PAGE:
‘Deal Junkie’ Gilbert Harrison on How Some of the Shoe Industry’s Biggest Acquisitions Really Went Down

·8 min read

In the M&A world, Gilbert Harrison has seen it all.

After a half century of striking hundreds of deals across fashion, beauty, apparel and footwear — and losing out on some big buys too — the power broker gets candid about the highs and lows of his career in his upcoming autobiography, “Deal Junkie.”

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“I wanted my children, grandchildren and great grandchildren to know what my life has been like,” said Harrison, who founded Financo in 1971 with Stephen Klein, sold it in 1985 and bought it back four years later. “I wanted [to provide] some lessons for some of the younger people growing up — what to do and what not to do.”

The book, out Jan. 25, is available now for pre-order on Amazon.

Here, in excerpts from the book, Harrison, talks about dealmaking in the shoe space, working with some of the industry’s most colorful personalities and the one that got away.

When Negotiating a Deal, What You Wear Is Key: Interco Buys Devon Apparel (1973)

“From an article in the paper, we identified that Interco, the St. Louis-based shoe company known as the International Shoe Company (which also owned Florsheim), wanted to diversify their portfolio. I called the company and flew out to meet the chairman, Dude Chambers. Dude had started as a salesman and rose to become chairman, building the company up from a value of less than a $100 million to over a billion dollars.

With a name like Dude Chambers, you can anticipate that there’s not going to be a lot of bullshitting. There wasn’t. Dude greeted me warmly but looked down at the Gucci shoes I was wearing on my size nine feet and said to me something I remember to this day: ‘Son, if you come here to sell me a Lucky Strike, do not smoke a Camel.’ I turned red. I wondered if the deal was off the table, kaput. But Dude then graciously gave me a Florsheim catalogue and had me pick out two pairs of Florsheim Shoes, which he gifted to me. I figured that if he was giving me two free pairs of shoes, it was very likely we were still in business. And we were.

The deal went through, and Devon Apparel was acquired by Interco … You better believe that whenever I went back to St. Louis or met with any of the Interco people in the years to come, I never failed to wear Florsheim shoes. To this day, when we are pitching a client and they are in the apparel or footwear industry, I try to wear one of their products and ask the associates attending with me to do the same—especially if the company is in women’s apparel. Certainly, I cannot wear a dress. But all joking aside, we lost one deal with a shoe company because my banker wore a pair of shoes from a competitor brand. That was a tough lesson I will never forget.”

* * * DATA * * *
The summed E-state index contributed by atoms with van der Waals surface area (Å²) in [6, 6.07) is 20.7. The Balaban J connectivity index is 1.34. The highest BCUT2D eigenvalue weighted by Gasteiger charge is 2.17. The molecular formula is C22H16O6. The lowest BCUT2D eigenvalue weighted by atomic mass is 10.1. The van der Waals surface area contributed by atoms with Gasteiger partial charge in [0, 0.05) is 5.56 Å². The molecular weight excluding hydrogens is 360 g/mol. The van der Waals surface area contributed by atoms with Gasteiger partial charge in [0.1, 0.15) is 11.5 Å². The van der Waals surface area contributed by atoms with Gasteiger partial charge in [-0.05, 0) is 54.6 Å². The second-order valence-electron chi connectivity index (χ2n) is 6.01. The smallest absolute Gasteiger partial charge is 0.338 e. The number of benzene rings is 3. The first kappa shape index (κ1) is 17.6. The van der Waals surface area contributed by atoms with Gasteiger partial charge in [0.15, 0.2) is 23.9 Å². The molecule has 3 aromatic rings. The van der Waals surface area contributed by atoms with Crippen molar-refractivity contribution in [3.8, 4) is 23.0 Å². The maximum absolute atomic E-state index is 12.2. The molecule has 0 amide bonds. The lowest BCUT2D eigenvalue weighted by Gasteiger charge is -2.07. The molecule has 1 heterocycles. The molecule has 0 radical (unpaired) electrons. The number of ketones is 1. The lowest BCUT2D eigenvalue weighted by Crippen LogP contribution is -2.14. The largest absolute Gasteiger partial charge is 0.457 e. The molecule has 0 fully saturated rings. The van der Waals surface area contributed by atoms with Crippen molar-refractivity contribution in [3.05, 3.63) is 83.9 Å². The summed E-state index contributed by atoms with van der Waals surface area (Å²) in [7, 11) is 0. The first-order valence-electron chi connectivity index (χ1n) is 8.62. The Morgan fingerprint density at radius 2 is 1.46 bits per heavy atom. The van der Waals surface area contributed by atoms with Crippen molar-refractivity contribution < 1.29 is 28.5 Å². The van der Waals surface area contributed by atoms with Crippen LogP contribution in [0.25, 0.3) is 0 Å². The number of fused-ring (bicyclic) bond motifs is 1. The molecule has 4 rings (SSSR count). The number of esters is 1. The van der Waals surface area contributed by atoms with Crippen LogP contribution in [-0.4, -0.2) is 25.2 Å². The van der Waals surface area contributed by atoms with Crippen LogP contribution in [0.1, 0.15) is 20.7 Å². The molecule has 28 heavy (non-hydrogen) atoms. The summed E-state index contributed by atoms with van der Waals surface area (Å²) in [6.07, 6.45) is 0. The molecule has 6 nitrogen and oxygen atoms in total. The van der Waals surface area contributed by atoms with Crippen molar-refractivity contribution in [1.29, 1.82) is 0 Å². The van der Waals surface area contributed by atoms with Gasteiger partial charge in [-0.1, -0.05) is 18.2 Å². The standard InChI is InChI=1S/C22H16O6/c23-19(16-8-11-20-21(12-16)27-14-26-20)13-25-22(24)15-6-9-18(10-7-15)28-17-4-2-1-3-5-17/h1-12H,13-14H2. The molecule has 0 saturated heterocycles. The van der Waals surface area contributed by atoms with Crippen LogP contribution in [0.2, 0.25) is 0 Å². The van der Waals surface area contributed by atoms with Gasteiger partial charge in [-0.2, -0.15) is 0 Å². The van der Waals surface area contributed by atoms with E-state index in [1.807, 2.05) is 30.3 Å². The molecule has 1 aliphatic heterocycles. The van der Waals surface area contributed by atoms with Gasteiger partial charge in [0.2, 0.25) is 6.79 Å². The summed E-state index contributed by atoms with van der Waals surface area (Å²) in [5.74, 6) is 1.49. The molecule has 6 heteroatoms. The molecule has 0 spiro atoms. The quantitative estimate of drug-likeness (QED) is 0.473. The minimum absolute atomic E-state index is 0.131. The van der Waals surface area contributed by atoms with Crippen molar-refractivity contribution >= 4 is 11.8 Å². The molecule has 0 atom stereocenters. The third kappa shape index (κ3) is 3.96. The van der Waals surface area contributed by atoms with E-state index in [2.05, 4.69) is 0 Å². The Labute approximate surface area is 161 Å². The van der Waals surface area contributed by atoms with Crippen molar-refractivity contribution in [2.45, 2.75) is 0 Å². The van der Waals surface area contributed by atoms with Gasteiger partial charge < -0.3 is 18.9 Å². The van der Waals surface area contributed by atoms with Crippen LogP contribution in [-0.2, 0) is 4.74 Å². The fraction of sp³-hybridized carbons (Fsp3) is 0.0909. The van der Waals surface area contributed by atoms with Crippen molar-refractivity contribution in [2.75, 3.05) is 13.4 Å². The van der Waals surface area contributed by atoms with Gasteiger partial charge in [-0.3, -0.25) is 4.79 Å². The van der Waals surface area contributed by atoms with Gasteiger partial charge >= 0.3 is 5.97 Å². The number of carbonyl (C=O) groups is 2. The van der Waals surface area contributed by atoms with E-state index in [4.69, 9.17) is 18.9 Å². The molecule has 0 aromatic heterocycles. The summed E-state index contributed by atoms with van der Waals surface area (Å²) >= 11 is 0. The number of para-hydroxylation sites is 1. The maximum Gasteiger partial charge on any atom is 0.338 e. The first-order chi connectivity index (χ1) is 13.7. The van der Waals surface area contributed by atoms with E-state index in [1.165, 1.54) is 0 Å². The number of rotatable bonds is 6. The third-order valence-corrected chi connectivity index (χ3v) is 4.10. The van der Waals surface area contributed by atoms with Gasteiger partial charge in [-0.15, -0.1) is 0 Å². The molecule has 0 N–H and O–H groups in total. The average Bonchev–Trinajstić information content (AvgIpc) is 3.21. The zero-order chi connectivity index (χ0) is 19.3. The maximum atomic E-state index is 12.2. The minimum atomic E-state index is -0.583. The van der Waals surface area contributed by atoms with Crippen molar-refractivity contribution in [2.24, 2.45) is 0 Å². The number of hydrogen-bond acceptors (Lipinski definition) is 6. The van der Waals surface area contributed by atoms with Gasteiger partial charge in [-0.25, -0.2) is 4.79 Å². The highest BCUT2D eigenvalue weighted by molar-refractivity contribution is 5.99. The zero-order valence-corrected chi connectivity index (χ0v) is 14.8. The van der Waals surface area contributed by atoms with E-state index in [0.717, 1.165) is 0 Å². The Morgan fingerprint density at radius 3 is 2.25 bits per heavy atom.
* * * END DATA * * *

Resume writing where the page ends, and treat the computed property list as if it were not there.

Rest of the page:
The book goes inside Harrison’s biggest deals through the years.
The book goes inside Harrison’s biggest deals through the years.

Chemistry Is Everything: Selling Stuart Weitzman (2005-2010)

“Howard Platt, the former head of U.S. Shoe, told me that I should really talk to Stuart Weitzman, that he was a fantastic operator, he was getting older, and maybe it was time he should consider selling his company. So I set up a meeting and met Stuart. It turned out he had gone to school with my wife, and we had a lot of mutual friends. He ended up retaining Financo to find a home for the company. … He only wanted to sell to a strategic buyer who would allow him to keep his organization intact and continue to grow the company and give a lot of input. So, right away, that takes a lot of companies right off the table and puts me onto a very specific kind of search.

The first two companies we targeted were Coach and Burberry. The reason we chose them was that Stuart felt his expertise in the shoe business could absolutely benefit Burberry, which had done some footwear that he knew needed to be updated. Coach wasn’t in the footwear business — they were in handbags — but perhaps they were ready to expand into the footwear business. Unfortunately, neither Coach nor Burberry were interested in buying Stuart Weitzman. Burberry wanted to stay a single-branded company, owning nothing other than the one Burberry name. And Coach felt Stuart Weitzman was too small for them to buy. If they were going to do an acquisition, it was going to be a billion-dollar deal, not one for hundreds of millions. Stuart was doing so well, and he really loved his business, but naturally he was disappointed that neither company bit. We then talked to a number of other people. I called the CEO of Brown Shoe, another retail conglomerate. They were extremely interested and willing to pay a lot of money. Despite their efforts, Stuart didn’t like the chemistry, and he decided it wouldn’t be a good match.